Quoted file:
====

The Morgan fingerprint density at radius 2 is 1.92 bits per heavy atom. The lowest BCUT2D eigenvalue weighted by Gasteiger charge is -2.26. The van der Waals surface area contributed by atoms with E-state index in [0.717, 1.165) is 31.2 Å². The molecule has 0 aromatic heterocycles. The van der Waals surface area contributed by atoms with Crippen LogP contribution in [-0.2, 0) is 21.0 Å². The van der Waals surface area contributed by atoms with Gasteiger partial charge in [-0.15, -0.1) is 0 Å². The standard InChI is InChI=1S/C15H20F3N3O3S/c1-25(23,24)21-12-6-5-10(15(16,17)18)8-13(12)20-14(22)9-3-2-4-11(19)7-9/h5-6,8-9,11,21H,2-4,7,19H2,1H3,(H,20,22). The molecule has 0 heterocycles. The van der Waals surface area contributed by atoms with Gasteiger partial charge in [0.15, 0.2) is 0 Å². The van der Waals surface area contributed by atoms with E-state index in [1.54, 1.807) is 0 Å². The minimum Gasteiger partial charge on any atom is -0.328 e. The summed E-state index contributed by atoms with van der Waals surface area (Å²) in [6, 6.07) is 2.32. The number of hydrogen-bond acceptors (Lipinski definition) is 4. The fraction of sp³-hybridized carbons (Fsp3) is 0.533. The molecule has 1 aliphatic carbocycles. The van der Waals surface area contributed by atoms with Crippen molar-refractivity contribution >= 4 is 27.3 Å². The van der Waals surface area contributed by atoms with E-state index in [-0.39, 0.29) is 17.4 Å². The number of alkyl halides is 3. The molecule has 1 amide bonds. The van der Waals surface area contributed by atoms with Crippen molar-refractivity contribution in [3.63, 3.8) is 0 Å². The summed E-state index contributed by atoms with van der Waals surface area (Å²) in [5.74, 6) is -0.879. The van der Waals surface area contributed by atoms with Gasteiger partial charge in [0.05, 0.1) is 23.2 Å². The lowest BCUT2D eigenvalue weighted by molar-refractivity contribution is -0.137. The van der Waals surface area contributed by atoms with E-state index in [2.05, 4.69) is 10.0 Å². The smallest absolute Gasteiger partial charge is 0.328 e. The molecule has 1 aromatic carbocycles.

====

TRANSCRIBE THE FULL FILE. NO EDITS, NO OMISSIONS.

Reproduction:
The Morgan fingerprint density at radius 2 is 1.92 bits per heavy atom. The lowest BCUT2D eigenvalue weighted by Gasteiger charge is -2.26. The van der Waals surface area contributed by atoms with E-state index in [0.717, 1.165) is 31.2 Å². The molecule has 0 aromatic heterocycles. The van der Waals surface area contributed by atoms with Crippen LogP contribution in [-0.2, 0) is 21.0 Å². The van der Waals surface area contributed by atoms with Gasteiger partial charge in [-0.15, -0.1) is 0 Å². The standard InChI is InChI=1S/C15H20F3N3O3S/c1-25(23,24)21-12-6-5-10(15(16,17)18)8-13(12)20-14(22)9-3-2-4-11(19)7-9/h5-6,8-9,11,21H,2-4,7,19H2,1H3,(H,20,22). The molecule has 0 heterocycles. The van der Waals surface area contributed by atoms with Gasteiger partial charge in [0.15, 0.2) is 0 Å². The van der Waals surface area contributed by atoms with E-state index in [1.54, 1.807) is 0 Å². The minimum Gasteiger partial charge on any atom is -0.328 e. The summed E-state index contributed by atoms with van der Waals surface area (Å²) in [6, 6.07) is 2.32. The number of hydrogen-bond acceptors (Lipinski definition) is 4. The fraction of sp³-hybridized carbons (Fsp3) is 0.533. The molecule has 1 aliphatic carbocycles. The van der Waals surface area contributed by atoms with Crippen molar-refractivity contribution >= 4 is 27.3 Å². The van der Waals surface area contributed by atoms with E-state index in [-0.39, 0.29) is 17.4 Å². The number of alkyl halides is 3. The molecule has 1 amide bonds. The van der Waals surface area contributed by atoms with Crippen molar-refractivity contribution in [3.63, 3.8) is 0 Å². The summed E-state index contributed by atoms with van der Waals surface area (Å²) in [5.74, 6) is -0.879. The van der Waals surface area contributed by atoms with Gasteiger partial charge in [0.05, 0.1) is 23.2 Å². The lowest BCUT2D eigenvalue weighted by molar-refractivity contribution is -0.137. The van der Waals surface area contributed by atoms with E-state index in [2.05, 4.69) is 10.0 Å². The smallest absolute Gasteiger partial charge is 0.328 e. The molecule has 1 aromatic carbocycles.